D.C. officials have scheduled the special election to fill the D.C. Council chairman vacancy created by Kwame R. Brown’s resignation for Nov. 6 — general election day.

Brown resigned Wednesday, two days before he pleaded guilty to criminal charges of bank fraud and aiding and abetting illegal campaign spending.

The D.C. Board of Elections and Ethics declared the vacancy Monday and scheduled the special election to coincide with the general election. The District charter gives the board leeway to co-schedule a special election with a previously scheduled general election. Otherwise, under the charter, the special election would have been Oct. 9.

Holding a stand-alone special election would have cost at least $850,000 and possibly more than $1 million, said Alysoun McLaughlin, the board’s spokeswoman. Having the special election on Nov. 6, she said, will cost less; exactly how much will depend on the length of November’s ballot.

In a somewhat controversial decision, the board’s attorneys ruled that while the general election and special election may be on the same day, they are two discrete elections. The major consequence is that a candidate can run in both elections simultaneously. That’s an unprecedented circumstance in the District, where otherwise candidates may appear only once on a ballot.

McLaughlin said both board members present at the meeting — Stephen Danzansky and the chairman, Deborah K. Nichols — endorsed the separate-election finding, which McLaughlin said was based on “a straightforward reading of the language and the use of the word ‘election’ ” in city law.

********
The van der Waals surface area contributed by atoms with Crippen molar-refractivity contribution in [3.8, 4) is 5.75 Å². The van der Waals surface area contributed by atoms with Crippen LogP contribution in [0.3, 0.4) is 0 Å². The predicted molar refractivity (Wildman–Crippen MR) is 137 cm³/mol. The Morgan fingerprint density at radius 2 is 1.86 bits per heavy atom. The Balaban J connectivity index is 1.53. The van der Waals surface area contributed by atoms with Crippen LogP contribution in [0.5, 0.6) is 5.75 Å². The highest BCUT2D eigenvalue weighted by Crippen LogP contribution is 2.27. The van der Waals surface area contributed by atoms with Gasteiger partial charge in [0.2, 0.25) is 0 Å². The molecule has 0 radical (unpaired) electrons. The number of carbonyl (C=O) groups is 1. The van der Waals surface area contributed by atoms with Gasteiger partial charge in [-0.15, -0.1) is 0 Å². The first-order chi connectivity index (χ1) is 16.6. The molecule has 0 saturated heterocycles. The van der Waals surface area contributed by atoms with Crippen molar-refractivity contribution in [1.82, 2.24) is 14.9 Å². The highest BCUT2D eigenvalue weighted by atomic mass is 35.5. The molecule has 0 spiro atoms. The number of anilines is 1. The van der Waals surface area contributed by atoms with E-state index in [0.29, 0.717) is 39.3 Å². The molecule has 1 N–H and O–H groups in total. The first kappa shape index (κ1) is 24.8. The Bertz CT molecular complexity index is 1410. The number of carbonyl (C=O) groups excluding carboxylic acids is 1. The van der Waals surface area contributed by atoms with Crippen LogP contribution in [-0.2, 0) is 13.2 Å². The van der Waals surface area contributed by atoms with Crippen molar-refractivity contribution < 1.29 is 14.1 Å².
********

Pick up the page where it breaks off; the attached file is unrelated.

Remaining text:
A spokesman for the D.C. Office of Campaign Finance said a candidate looking to run in both elections would have to establish a second committee for his or her chairman’s campaign. A candidate could raise the maximum legal amount — $1,500 for a chairman’s race — from donors who have also “maxed out” in the candidate’s other race, said the spokesman, Wesley Williams.

D.C. Council member Phil Mendelson (D-At Large), who is not up for reelection this year, has said he is likely to run for the chairmanship. Vincent B. Orange (D-At Large), who is seeking reelection to his seat, also has expressed interest.

Both also are vying to serve as interim chairman, to be chosen in a vote of council members set for Wednesday. A majority of council members have publicly endorsed Mendelson for chairman.

Candidates interested in appearing on the Nov. 6 ballot can start circulating nominating petitions as soon as Friday. They’ll have until Aug. 8 to collect the signatures of 3,000 city voters.

The chairmanship, though only one vote of 13 on the council, carries great power to direct the city’s legislative agenda and its $10 billion budget.

The winner of the special election will complete Brown’s term, which runs through Jan. 2, 2015, meaning another chairman’s race will take place in 2014.